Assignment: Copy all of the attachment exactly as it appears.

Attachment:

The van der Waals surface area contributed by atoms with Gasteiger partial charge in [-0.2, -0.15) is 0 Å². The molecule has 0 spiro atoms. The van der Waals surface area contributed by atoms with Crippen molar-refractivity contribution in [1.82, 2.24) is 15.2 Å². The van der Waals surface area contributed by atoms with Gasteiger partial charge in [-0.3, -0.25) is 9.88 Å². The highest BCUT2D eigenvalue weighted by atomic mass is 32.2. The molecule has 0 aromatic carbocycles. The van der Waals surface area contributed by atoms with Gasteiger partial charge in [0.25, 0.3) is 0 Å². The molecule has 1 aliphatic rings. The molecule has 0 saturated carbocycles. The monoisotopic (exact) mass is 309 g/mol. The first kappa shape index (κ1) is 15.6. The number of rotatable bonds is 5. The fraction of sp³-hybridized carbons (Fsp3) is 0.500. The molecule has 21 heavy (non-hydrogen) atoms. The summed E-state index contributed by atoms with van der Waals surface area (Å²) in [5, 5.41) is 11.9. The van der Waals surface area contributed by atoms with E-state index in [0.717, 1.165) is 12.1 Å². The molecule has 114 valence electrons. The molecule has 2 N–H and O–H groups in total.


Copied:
The van der Waals surface area contributed by atoms with Gasteiger partial charge in [-0.2, -0.15) is 0 Å². The molecule has 0 spiro atoms. The van der Waals surface area contributed by atoms with Crippen molar-refractivity contribution in [1.82, 2.24) is 15.2 Å². The van der Waals surface area contributed by atoms with Gasteiger partial charge in [-0.3, -0.25) is 9.88 Å². The highest BCUT2D eigenvalue weighted by atomic mass is 32.2. The molecule has 0 aromatic carbocycles. The van der Waals surface area contributed by atoms with Gasteiger partial charge in [0.25, 0.3) is 0 Å². The molecule has 1 aliphatic rings. The molecule has 0 saturated carbocycles. The monoisotopic (exact) mass is 309 g/mol. The first kappa shape index (κ1) is 15.6. The number of rotatable bonds is 5. The fraction of sp³-hybridized carbons (Fsp3) is 0.500. The molecule has 21 heavy (non-hydrogen) atoms. The summed E-state index contributed by atoms with van der Waals surface area (Å²) in [5, 5.41) is 11.9. The van der Waals surface area contributed by atoms with E-state index in [0.717, 1.165) is 12.1 Å². The molecule has 114 valence electrons. The molecule has 2 N–H and O–H groups in total.